Dodd (Guam national coach) and Harvey (Hong Kong) secured professional coaching opportunities during their stints at Pride.

It was when Dodd was coaching that Wickstein recognised the club's premiership potential.

"In 2015, when Karl Dodd was there, I said to Karl: 'Mate if we can keep this squad together and bring in a defender and another quality midfielder, we will win the championship,'' Wickstein said.

"We missed the championship by two places (in 2017) but we won the grand final (beating Moreton Bay United 2-1 at the Briggs Road Sporting Complex).

"The players we brought in certainly made a difference to that. Mind you, we lost players as well.''

Former players like Harry Sawyer had secured professional contracts.

Dylan Wenzel-Halls (Roar), Dan Hall (Central Coast Mariners) and Zoe Lambi (Roar) have been promoted to higher level football in recent months.

Holly McQueen is in the NPC and junior Matildas, along with a host of Pride players making state squads.

Current Pride footballers like Hayden Mchenery are being scouted by New Zealand teams.

"All that wasn't happening before we came into being,'' Wickstein said.

Former Ipswich City Bulls president Dan Burnell accepted a football manager's role in Mackay this year after some tremendous work at Pride, including organising the senior team's post-grand final trip to Japan.

In the 2018 season just finished, Pride's under-18 boys and under-13 girls added grand final successes to the young club's list of achievements.

The girls completed the premiership/grand final double.

Wickstein is also proud how Western Pride earlier became the first Ipswich club in decades to host a New Zealand international side preparing for a World Cup qualifier.

But a major setback was the sudden cancellation of the Pride women's team licence last year.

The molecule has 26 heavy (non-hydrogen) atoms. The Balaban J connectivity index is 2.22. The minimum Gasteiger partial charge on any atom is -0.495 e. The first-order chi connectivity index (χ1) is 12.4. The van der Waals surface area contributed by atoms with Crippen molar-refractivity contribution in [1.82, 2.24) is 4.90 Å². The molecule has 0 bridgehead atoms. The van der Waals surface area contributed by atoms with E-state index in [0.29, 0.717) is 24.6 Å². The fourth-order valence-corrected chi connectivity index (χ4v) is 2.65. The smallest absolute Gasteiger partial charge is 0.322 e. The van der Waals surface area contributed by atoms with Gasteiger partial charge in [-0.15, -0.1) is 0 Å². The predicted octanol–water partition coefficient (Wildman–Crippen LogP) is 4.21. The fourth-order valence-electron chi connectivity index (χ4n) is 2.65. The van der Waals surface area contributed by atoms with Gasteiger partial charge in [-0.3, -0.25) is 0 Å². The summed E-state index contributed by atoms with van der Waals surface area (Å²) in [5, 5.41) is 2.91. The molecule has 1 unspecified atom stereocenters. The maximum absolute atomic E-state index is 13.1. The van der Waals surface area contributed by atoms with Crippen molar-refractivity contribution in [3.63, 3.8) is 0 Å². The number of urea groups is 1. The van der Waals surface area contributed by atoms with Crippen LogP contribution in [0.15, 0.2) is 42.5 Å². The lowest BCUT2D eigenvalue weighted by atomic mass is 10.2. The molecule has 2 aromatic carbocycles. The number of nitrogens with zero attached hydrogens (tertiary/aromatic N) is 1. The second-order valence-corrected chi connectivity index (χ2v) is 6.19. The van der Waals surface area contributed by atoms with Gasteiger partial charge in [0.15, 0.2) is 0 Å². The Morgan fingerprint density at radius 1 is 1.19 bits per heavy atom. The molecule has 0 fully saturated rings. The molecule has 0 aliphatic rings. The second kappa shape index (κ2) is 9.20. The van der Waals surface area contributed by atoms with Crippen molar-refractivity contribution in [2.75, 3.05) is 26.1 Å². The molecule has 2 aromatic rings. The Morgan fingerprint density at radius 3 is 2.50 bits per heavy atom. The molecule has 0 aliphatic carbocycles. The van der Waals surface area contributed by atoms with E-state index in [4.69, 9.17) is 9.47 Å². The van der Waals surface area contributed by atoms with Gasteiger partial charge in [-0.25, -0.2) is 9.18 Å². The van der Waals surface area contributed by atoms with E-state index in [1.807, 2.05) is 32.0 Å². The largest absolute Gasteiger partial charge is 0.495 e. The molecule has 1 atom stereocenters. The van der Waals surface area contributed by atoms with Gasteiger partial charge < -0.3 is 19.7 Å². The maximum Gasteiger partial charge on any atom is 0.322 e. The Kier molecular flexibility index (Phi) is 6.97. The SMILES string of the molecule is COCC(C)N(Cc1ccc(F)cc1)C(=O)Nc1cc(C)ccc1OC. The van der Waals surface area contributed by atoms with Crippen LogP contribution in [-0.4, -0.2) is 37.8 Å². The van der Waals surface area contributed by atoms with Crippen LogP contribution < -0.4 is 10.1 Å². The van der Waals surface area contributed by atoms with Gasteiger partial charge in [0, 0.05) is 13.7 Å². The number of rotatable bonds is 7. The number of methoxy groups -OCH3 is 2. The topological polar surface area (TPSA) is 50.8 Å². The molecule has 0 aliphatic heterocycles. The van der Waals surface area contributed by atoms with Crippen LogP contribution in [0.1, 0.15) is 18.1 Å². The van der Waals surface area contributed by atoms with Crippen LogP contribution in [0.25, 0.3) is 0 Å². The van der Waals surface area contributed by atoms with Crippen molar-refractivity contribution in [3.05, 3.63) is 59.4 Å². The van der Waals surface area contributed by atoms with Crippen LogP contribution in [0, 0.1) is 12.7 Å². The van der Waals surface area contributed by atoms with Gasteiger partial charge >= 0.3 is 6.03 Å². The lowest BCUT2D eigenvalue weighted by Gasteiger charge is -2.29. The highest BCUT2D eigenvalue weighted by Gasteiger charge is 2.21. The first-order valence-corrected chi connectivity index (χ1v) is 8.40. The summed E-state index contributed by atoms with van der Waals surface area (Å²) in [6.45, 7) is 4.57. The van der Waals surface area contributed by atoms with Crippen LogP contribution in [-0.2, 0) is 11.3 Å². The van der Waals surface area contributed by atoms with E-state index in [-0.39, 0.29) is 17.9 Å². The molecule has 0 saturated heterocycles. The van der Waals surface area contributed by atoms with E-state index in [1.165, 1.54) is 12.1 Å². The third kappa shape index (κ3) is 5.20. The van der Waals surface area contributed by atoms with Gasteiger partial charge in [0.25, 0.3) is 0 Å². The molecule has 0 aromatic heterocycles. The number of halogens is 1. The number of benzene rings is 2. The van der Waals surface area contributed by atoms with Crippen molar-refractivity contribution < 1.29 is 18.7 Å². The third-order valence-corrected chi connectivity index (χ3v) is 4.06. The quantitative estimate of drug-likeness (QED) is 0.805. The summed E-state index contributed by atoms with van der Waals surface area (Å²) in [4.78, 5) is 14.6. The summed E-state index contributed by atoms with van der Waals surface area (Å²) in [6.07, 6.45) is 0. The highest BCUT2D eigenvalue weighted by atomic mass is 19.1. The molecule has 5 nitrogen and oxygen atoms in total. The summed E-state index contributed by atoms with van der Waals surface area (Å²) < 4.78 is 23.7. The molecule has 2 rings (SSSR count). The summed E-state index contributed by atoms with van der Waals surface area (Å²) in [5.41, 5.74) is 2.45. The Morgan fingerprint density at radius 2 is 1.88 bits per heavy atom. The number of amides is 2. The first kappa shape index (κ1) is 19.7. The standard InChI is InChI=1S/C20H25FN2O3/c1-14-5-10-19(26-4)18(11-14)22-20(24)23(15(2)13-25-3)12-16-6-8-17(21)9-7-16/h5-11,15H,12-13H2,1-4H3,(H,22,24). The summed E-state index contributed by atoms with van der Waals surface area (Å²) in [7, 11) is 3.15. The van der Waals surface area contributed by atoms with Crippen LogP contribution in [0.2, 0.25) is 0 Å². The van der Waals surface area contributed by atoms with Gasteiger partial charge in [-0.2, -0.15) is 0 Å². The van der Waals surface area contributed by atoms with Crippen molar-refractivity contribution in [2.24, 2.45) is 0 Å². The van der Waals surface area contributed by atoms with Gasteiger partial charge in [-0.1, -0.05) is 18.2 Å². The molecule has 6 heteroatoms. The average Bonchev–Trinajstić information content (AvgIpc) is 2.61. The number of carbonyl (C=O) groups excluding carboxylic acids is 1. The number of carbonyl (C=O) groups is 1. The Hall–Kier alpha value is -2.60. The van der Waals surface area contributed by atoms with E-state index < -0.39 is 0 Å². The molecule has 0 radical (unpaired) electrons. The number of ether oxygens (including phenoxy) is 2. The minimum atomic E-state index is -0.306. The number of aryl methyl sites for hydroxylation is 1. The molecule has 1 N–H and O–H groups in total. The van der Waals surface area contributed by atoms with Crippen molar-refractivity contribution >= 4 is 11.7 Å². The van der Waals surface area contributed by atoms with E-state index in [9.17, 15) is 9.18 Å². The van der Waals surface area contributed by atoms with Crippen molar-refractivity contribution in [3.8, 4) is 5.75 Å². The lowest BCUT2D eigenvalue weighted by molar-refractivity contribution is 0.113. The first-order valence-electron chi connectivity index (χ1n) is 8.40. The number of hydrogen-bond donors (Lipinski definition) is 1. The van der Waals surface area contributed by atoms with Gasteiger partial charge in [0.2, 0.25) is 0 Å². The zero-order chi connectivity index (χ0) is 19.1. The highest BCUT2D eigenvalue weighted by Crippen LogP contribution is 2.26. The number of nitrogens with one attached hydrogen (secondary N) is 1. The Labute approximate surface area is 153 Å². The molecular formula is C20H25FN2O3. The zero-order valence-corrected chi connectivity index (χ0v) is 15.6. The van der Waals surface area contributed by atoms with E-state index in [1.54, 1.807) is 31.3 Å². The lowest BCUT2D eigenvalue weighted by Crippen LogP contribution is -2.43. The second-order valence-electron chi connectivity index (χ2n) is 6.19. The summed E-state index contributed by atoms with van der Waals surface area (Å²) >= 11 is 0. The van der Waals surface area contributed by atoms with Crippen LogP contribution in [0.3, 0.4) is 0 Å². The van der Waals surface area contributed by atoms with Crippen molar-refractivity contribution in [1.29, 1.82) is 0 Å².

"Pat (general manager Pat Boyle) and I were devastated,'' Wickstein recalls.

"We sat at Briggs Road for about half an hour absolutely dumbfounded, going through what we thought may have been our downfall . . . and we could not find a reason.''

However, massive pressure from the regional football community, backed by the QT and local MPs, had the bizarre Football Queensland decision reversed.

With Ipswich chasing a future A-League licence, Wickstein was encouraged by that widespread community and political support.

"For them to show their hand so early about that was really gratifying,'' he said.

With the Pride women re-instated, the club has continued its massive development program across all the grades.

"One thing I'm very, very proud of, having been involved from day one, is that we are the only club in Queensland that has fielded a team in every boys and men's competition, and in every girls' age group,'' Wickstein said.

"We had some headaches at the start but we always fielded a team and never forfeited.

"Sometimes we'd get a hiding but we just said if we can get through the first 12 months, it will all change.''

It has, with Western Pride now one of Queensland's premier football clubs.

Time to reduce cost for kids

ONE of the negatives Kym Wickstein would like to see addressed in the future is the cost of playing football.

"Football Queensland and Football Australia have to find a way to make football more affordable for the juniors,'' he said.

"That's something I'm very proud that we've tried to do - minimise the cost to the kids and their parents. And none of the money that comes from (junior) fees goes towards paying senior players. We do that separately.

"And not many people know that.''

Wickstein said the Pride junior fees go directly back into coaching, equipment and helping the kids